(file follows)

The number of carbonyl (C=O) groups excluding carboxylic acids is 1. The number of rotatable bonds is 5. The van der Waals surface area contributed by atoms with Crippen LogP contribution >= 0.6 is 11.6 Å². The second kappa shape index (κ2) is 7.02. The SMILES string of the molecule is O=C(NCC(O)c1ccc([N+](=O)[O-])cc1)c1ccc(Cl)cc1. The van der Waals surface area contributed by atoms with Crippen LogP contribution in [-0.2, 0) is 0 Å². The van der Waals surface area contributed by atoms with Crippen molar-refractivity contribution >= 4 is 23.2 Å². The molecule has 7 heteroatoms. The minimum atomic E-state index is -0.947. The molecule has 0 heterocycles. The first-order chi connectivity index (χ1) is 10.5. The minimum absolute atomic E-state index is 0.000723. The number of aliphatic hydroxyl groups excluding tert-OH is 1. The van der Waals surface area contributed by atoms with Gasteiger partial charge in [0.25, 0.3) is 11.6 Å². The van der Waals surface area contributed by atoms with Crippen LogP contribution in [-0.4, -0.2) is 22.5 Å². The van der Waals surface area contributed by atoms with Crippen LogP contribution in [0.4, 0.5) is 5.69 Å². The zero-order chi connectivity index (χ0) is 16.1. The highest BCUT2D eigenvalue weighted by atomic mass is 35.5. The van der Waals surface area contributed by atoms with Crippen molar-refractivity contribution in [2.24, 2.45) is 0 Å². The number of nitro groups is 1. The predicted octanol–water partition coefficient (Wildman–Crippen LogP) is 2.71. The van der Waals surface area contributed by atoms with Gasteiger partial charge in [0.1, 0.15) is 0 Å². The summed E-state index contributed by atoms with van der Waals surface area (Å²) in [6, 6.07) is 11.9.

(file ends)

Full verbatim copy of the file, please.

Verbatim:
The number of carbonyl (C=O) groups excluding carboxylic acids is 1. The number of rotatable bonds is 5. The van der Waals surface area contributed by atoms with Crippen LogP contribution >= 0.6 is 11.6 Å². The second kappa shape index (κ2) is 7.02. The SMILES string of the molecule is O=C(NCC(O)c1ccc([N+](=O)[O-])cc1)c1ccc(Cl)cc1. The van der Waals surface area contributed by atoms with Crippen LogP contribution in [-0.2, 0) is 0 Å². The van der Waals surface area contributed by atoms with Crippen molar-refractivity contribution >= 4 is 23.2 Å². The molecule has 7 heteroatoms. The minimum atomic E-state index is -0.947. The molecule has 0 heterocycles. The first-order chi connectivity index (χ1) is 10.5. The minimum absolute atomic E-state index is 0.000723. The number of aliphatic hydroxyl groups excluding tert-OH is 1. The van der Waals surface area contributed by atoms with Gasteiger partial charge in [0.25, 0.3) is 11.6 Å². The van der Waals surface area contributed by atoms with Crippen LogP contribution in [-0.4, -0.2) is 22.5 Å². The van der Waals surface area contributed by atoms with Crippen LogP contribution in [0.4, 0.5) is 5.69 Å². The zero-order chi connectivity index (χ0) is 16.1. The highest BCUT2D eigenvalue weighted by atomic mass is 35.5. The van der Waals surface area contributed by atoms with Crippen molar-refractivity contribution in [2.24, 2.45) is 0 Å². The number of nitro groups is 1. The predicted octanol–water partition coefficient (Wildman–Crippen LogP) is 2.71. The van der Waals surface area contributed by atoms with Gasteiger partial charge in [0.1, 0.15) is 0 Å². The summed E-state index contributed by atoms with van der Waals surface area (Å²) in [6, 6.07) is 11.9.